Then why can't we track [the angles] for first ten seconds and then keep subtracting the present angles from initially calculated angles for every ten seconds during movement?
You can't subtract angles from a gyroscope reading because the gyroscope measures angular velocity. This is kind of like asking why you can't subtract your odometer reading in your car from your speedometer - you're talking about a distance and a speed. Well, an angle is an angular position or an angular distance, and again, the gyroscope measures an angular speed.
You can "calibrate" a gyroscope by controlling its speed (generally ensuring it's stationary) and measuring the output. Then you average the output and offset it such that it reads the known speed (again, this usually means averaging and subtracting whatever that average is from future readings).
The problem you'll have with trying to do this continuously is that the actual (physical) input to the gyroscope is probably not zero-mean. So, if you average the angular speed (angular velocity, angular rate, etc.) over some period of time, you don't have a good way of separating the actual input signal from the bias ("offset") of the gyroscope.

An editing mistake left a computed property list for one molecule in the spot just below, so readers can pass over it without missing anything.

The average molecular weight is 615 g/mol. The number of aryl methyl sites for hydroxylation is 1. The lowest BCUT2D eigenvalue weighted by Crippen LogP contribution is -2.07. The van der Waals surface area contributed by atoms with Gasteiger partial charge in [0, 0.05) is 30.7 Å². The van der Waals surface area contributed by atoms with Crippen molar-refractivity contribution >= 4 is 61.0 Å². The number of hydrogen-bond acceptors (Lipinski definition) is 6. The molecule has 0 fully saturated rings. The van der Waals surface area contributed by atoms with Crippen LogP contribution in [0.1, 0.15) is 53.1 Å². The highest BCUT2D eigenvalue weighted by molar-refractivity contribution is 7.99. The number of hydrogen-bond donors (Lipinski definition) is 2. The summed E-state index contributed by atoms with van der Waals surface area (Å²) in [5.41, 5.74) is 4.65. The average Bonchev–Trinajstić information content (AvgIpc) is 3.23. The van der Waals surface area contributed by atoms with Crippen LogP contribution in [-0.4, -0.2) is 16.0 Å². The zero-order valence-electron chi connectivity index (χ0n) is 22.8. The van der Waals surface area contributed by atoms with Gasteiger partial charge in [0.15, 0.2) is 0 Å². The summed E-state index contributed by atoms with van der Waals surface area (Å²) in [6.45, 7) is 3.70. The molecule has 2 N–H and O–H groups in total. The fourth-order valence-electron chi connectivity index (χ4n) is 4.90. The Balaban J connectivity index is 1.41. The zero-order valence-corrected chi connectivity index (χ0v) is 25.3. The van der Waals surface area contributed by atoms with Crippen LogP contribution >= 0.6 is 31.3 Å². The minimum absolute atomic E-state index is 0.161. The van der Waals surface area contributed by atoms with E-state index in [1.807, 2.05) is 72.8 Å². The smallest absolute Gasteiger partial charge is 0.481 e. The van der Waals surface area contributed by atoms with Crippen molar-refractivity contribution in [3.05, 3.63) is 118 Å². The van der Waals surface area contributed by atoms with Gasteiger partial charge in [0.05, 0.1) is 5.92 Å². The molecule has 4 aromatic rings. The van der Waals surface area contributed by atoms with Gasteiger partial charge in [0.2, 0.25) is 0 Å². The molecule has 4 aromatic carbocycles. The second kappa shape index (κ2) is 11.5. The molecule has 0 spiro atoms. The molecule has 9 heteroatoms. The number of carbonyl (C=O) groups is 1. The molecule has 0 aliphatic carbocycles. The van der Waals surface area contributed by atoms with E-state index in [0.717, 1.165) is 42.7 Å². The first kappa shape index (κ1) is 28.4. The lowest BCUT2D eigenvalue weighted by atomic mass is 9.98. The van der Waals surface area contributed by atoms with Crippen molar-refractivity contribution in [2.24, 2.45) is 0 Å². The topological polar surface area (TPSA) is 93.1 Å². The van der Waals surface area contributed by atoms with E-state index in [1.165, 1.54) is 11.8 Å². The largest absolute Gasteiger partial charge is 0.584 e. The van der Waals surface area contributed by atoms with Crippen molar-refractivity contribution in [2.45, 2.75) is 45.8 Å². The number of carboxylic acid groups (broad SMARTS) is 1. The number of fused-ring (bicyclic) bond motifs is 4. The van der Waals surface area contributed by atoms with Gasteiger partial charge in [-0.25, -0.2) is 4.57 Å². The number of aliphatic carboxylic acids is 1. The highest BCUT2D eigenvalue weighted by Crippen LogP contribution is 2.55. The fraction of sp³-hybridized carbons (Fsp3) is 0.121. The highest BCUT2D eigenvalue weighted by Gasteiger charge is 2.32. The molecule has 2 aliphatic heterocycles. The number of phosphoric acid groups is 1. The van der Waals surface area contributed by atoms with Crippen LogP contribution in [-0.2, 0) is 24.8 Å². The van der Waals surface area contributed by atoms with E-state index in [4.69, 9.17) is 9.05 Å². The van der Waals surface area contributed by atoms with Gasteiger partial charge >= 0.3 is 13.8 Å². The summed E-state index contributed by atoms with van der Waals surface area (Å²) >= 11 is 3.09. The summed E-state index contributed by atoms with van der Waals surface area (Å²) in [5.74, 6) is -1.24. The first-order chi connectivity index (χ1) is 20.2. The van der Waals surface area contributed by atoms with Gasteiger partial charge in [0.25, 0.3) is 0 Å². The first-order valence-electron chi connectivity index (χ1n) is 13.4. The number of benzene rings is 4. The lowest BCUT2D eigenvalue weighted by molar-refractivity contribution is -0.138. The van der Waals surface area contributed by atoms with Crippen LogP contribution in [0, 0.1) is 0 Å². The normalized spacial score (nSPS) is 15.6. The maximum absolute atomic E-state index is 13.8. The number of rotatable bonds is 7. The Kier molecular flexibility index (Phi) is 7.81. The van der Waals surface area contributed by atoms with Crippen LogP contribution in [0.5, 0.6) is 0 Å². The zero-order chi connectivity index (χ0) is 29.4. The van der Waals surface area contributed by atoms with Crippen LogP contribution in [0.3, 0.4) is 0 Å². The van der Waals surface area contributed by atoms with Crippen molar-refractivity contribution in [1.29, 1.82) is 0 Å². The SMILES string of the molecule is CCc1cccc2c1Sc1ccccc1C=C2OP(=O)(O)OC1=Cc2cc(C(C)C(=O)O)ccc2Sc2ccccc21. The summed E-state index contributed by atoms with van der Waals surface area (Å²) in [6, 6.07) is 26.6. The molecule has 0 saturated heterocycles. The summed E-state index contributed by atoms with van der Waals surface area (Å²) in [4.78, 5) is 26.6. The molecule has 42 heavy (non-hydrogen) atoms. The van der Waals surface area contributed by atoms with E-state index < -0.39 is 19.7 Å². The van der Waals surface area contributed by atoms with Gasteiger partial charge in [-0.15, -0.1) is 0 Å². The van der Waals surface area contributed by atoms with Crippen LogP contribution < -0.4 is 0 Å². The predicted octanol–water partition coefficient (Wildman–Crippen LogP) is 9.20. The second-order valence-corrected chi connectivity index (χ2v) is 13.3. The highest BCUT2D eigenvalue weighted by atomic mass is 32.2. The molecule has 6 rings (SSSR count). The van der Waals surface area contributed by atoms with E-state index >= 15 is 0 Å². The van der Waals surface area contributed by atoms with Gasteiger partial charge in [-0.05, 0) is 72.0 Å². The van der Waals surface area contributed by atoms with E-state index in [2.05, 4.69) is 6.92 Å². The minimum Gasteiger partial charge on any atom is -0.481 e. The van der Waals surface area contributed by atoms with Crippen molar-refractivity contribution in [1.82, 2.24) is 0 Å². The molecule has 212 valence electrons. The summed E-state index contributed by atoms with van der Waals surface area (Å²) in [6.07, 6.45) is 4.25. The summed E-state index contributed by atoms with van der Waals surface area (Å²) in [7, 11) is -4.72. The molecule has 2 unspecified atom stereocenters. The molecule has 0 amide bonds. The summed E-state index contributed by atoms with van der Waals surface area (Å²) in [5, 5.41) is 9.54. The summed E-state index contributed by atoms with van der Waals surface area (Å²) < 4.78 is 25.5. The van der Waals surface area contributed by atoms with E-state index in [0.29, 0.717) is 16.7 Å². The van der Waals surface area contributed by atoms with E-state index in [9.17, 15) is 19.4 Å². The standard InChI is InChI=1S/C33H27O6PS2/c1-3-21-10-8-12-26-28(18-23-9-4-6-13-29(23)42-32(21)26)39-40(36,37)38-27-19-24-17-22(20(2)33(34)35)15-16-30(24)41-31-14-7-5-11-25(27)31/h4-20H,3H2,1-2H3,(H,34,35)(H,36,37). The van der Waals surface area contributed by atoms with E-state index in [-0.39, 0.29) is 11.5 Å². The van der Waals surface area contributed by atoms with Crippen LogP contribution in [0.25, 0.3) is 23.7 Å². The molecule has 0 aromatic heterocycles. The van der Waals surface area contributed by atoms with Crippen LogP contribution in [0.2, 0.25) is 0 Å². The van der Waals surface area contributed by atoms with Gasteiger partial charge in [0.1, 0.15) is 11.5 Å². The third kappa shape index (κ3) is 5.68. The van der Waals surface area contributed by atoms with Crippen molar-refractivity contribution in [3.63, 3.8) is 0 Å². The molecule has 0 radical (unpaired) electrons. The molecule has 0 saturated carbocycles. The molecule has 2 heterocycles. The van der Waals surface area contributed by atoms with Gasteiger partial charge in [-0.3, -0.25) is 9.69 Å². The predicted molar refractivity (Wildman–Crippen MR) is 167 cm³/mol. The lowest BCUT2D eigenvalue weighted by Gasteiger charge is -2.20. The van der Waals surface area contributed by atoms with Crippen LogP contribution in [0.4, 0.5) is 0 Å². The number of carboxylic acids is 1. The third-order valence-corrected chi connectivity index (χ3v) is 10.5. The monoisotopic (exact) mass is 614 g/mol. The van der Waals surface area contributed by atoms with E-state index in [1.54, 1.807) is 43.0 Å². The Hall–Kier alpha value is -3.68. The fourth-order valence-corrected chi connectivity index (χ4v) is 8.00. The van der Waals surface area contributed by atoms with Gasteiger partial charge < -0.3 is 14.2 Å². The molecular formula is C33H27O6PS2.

For example, if you read an average angular speed of 1.5 deg/s for 10 seconds, is that reading correct, or is it actually 1 deg/s and a bias of +0.5 deg/s, or is it actually 2 deg/s and a bias of -0.5 deg/s?
Here's the problematic part of what you're doing - when you take that average and subtract it from all future readings, you are mathematically stating that the gyroscope is, on average, stationary for that 10 second interval because the very next sample you get that says it's rotating at 1.5 deg/s, you're going to subtract the running average from that and get (1.5-1.5) = 0 deg/s.
The only way you can do what you're talking about - averaging angular speed and using that to correct future samples - is to know that the device will be "stationary" over the average of whatever your sampling interval is.
What you might be able to do is to take multiple units, and average their output, use that average as truth, and then conclude that the bias is the difference between the individual unit's reading and the averaged output.
So, if you had two units, and one read 1.5 deg/s averaged over 10 seconds, and the other read 2.0 deg/s averaged over the same interval, then you could say that the "true" motion was 1.75 deg/s, and the first unit has a bias offset of -0.25 deg/s and the second has a bias offset of +0.25 deg/s.
The more units you get, the better your results will be. It would of course be extremely important that the units are all rigidly coupled; any significant flexing of the substrate between sensors would ruin your data.